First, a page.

Twilight Twitches

fetscherDear Family,
You don’t look a day over 243.

I had to stop and think a minute... independence from whom? Oh yes, King George. I hadn’t forgotten the history. It’s just that these days as the saying goes, “It’s hard to remember you were trying to drain the swamp when you’re up to your rear end in alligators.”

I remember in years past on this page, reminiscing with you about fireworks from North Miami’s recreation field. We kids sat in our front yard six blocks away watching the exploding skies in amazement. That’s 65-70 years ago.

I also remember telling you about another July Fourth, sitting on the Mall between the Capitol and the Washington Monument with an intimate group of 100,000. Once again, with a kid’s enthusiasm, I watched another series of wonderful explosions of light. That was 1974, two years before our country’s Bicentennial. It was also five weeks before Richard Nixon retired (on my birthday, August 9th.)

So today as I now sit and reflect about all we are dealing with, terrible illness, stunning demonstrations, struggling with racial injustice issues in ways that cause us to think to depths we have not wanted to undertake in the past, I wonder and pray about how we will come out of this.

Far be it from me to pretend to have an answer. Still, as I said, I pray and wonder, and hope.

Does our country’s history have anything to offer us? I’ve lived long enough to see us weather very difficult times. Still, I think it is the worst sort of presumption just to say, “things will work out” - again. That kind of thinking may be the very reason why things might not work out.

My role here is as a pastor who wants the best for the people with whom I am privileged to live and pray. I went to today’s scriptures to see what they might offer. If the scriptures can’t speak to now, why read them?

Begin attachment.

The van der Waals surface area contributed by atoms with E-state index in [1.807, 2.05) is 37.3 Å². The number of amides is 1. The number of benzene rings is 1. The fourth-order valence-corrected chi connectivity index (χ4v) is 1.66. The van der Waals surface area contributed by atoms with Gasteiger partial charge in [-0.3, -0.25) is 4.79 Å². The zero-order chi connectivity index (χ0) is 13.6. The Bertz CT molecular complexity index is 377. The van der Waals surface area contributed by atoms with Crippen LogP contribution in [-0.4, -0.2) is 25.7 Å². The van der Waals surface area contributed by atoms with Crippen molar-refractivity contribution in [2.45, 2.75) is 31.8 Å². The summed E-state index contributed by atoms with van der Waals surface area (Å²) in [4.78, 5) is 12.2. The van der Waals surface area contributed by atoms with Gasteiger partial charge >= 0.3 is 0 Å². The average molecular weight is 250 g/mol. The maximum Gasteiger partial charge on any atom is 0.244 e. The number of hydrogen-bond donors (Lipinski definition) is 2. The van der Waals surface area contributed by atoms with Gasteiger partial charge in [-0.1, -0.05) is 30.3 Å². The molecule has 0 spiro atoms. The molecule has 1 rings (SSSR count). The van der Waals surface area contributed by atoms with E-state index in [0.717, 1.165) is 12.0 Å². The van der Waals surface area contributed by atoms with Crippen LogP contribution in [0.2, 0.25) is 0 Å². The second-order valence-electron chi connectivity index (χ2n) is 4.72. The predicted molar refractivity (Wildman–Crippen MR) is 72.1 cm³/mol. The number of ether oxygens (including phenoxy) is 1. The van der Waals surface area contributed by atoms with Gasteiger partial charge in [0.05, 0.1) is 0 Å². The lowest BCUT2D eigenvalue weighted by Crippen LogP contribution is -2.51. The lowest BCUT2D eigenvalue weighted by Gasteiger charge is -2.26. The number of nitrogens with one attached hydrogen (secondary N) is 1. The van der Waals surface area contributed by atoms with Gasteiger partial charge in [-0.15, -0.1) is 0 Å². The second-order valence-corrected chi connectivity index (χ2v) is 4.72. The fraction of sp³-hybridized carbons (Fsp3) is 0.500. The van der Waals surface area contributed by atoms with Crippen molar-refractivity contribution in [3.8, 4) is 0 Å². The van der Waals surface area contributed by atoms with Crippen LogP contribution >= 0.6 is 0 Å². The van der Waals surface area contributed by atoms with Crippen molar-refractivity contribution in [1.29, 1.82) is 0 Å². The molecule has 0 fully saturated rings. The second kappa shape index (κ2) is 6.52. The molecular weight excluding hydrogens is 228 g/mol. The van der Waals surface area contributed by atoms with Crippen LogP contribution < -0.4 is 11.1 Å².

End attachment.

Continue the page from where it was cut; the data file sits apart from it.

Among other things I found this from Father Donagh O’Shea, an Irish Dominican who has often been a source for my reflections here and in homilies. About today’s gospel he said:

It was when the towns of Chorazin, Bethsaida and Capernaum had rejected Jesus that he exclaimed, "I thank you, Father, Lord of heaven and earth, because you have hidden these things from the wise and the intelligent and have revealed them to infants.” Perhaps there were many intelligent people in those towns, and he was sick of arguing with them. Their intelligence left no mark on the history of the world: of Chorazin and Bethsaida there is no trace left; and Capernaum is only a couple of ruins. But the extraordinary love that Jesus embodied will live forever.

I come away from those words with the idea that if we want to find a powerful, lasting, meaningful way of celebrating #244, we need to look at each other, and deciding to do it with love. That kind of love, that kind of looking, is nothing short of back-breaking work.

How to we call up that kind of love that “Jesus embodied” when our hearts are burdened with fear and concern? We want to run in the other direc¬tion. But to coin a phrase, “To whom shall we go?” St. Peter spoke in a chaotic hour for himself and his friends.

Now, I hear the echo of Peter’s question. Was he being wise or simply desperate? Does it matter? What matters is that his subsequent life shouted out the message that no matter what, the Lord is there. Our country is the gift we have been given for the welfare of others. We will not abandon the people we have been given. We pray for leadership and direction. We ask for light and courage to be a people, a country of determined justice and love.

In Jesus,
sign frjim

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